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Chronicle of Deaths Foretold

Good times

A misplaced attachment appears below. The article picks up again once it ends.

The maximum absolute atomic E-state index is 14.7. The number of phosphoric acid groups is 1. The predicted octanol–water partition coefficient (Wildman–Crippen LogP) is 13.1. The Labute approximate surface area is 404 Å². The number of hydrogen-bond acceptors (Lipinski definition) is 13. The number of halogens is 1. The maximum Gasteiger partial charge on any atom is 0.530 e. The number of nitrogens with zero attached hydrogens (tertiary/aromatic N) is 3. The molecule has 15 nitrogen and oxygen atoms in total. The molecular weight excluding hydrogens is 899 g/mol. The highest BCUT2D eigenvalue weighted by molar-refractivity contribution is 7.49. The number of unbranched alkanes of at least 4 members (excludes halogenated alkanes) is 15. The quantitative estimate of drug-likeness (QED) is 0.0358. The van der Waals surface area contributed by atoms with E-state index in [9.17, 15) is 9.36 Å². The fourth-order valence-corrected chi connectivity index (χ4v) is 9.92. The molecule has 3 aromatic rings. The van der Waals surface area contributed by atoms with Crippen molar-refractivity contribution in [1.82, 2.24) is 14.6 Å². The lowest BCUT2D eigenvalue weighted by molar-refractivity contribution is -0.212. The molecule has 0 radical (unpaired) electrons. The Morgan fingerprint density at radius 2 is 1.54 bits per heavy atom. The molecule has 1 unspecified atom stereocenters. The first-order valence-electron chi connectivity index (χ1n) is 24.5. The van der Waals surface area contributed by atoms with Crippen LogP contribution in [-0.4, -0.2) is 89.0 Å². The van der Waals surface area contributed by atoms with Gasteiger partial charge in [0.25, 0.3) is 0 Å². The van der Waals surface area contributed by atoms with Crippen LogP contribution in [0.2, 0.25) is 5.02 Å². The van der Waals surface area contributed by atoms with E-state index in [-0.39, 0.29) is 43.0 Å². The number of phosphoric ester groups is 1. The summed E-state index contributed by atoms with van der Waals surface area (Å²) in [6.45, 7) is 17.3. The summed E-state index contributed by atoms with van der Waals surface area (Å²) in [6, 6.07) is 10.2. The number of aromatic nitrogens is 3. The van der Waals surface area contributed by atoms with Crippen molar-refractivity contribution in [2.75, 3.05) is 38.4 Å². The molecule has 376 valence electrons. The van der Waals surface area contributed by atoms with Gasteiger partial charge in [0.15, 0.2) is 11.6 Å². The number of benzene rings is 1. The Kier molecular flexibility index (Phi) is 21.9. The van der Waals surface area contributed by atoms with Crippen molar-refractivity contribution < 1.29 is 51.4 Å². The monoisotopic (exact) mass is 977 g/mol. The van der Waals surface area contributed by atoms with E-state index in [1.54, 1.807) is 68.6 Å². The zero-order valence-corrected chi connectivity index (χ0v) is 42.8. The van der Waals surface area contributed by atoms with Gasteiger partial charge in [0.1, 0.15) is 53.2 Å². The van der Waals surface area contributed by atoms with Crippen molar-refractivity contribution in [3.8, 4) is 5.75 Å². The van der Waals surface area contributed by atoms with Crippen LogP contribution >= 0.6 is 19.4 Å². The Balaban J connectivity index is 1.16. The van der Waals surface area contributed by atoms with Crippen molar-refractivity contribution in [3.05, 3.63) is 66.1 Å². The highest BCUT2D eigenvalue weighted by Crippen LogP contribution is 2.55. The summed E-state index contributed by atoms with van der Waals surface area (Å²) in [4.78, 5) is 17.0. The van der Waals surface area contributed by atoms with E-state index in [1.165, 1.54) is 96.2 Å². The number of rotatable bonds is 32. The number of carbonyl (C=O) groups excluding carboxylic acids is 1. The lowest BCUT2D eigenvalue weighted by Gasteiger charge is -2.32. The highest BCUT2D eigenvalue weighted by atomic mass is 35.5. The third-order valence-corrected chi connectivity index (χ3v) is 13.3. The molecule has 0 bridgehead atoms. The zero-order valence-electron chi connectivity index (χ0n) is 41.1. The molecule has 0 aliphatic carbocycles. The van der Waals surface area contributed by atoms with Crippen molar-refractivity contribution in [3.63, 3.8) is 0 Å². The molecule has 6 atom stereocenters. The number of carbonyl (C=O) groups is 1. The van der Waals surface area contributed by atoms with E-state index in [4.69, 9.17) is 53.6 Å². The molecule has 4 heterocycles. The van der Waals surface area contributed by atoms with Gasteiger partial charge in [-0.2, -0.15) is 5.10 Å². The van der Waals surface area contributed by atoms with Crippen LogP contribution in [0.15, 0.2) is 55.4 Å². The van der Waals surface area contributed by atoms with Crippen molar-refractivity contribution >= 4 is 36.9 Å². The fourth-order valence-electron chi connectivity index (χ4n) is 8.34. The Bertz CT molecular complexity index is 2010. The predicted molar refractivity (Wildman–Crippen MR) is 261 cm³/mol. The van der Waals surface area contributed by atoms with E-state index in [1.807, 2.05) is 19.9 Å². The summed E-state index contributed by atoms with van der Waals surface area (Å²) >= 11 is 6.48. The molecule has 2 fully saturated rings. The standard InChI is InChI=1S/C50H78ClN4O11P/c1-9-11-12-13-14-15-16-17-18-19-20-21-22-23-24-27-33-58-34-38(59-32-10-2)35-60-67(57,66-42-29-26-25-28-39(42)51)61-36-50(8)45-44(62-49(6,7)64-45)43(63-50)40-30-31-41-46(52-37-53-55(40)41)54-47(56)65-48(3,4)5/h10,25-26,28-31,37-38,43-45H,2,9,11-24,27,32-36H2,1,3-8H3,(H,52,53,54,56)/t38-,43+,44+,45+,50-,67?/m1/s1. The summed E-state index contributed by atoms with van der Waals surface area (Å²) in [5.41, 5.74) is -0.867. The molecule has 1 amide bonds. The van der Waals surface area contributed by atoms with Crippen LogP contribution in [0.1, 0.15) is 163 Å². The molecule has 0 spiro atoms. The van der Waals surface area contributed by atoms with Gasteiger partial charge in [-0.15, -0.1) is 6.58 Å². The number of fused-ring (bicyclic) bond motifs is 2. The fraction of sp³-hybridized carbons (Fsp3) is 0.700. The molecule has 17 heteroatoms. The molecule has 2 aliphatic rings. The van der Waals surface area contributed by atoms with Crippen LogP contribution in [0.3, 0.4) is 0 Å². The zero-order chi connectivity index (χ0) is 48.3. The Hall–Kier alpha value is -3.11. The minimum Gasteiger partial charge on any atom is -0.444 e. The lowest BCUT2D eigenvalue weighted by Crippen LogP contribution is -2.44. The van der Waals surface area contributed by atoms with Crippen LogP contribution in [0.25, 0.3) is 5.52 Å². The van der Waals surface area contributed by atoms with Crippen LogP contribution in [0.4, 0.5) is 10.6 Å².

I was going through some old clips as I periodically do, the way people in more civilized cities go the museum on their lunch-hour, when I came across the Times clips from May 2, 2003. That was the day after President Bush’s big Top Gun moment on the USS Abraham Lincoln, when he declared major combat operations in Iraq over, 43 days after launching the invasion. Often enough newspaper clips are like archeological digs. A single shred can reveal a whole thread of history, or irony. These clips do more. They’re like the famous García Márquez novel, “Chronicle of a Death Foretold.” I’d clipped not just the front-page story that day but all the stories related to Iraq. The front-page carried three articles and a three-column picture showing Bush in his pseudo-military uniform with his arm around someone the Times felt didn’t need to be identified (the guy is black). The lead story plays up the president’s bombastic speech, the whole bit about a victory being won in the war on terror, even though even then al-Qaeda had no more than two armpit hairs and six pimples in Iraq. The U.S. Army, of course, was blazing the trail for al-Qaeda’s infusion. Two other stories had more skeptical headlines: “Between War and Peace,” by Michael Gordon, a Times military correspondent who thinks now, and must have thought then, that if the military was allowed to do its job (read firepower) it could subdue Iraq. But his piece made the more relevant point as it described a scene of bombings and devastation, a day before the president’s speech, that showed how the new war was just emerging. The news analysis next to Gordon’s piece had it in the headline: “Cold Truths Behind Pomp.” The Times had helped beat the drums of war, carrying the administration’s deceptions to the wider world. Now, 43 days too late, it was unholstering the skepticism. The additional stories in the inside pages are more telling for their irony, for what, even then, they presaged: “Gunrunners in Baghdad Take Over Open-Air Food Market.” That one, on page 16 of my national edition, was by Sabrina Tavernise, and it could have been written yesterday: “In the night, there is shooting. Sharp, sudden bursts of gunfire that keep Talib Juad and his family awake and afraid. Sometimes, he said, they find bodies in the morning. This is how it goes in many neighborhoods across Baghdad.” She then goes into the giant gun markets that have brazenly opened up in the city, hawking weaponry from the massive arms caches emptied by looters despite the American invasion: signals of the chaos the Americans brought with them, and enabled. Above that article is one entitled “U.S. Set to Name Civilian to Oversee Iraq.” It’s the piece introducing L. Paul Bremer, who would eventually become the viceroy in Iraq, basically (and tyrannically) ruling the country for a year—and, apparently, overseeing the disappearance of billions of dollars, between $9 billion and $12 billion to be precise, much of it into enemy hands. “Who in their right mind would send 360 tons of cash into a war zone? But that is exactly what our government did,” Henry Waxman, the Democratic chairman of the House Oversight and Government Reform Committee said during a hearing on the missing billions on Tuesday. Bremer was there. Defending the fraud. I should find that clip and tack it onto the May 2, 2003 batch. A matter of closing the circle. Only the circle is far from closed.

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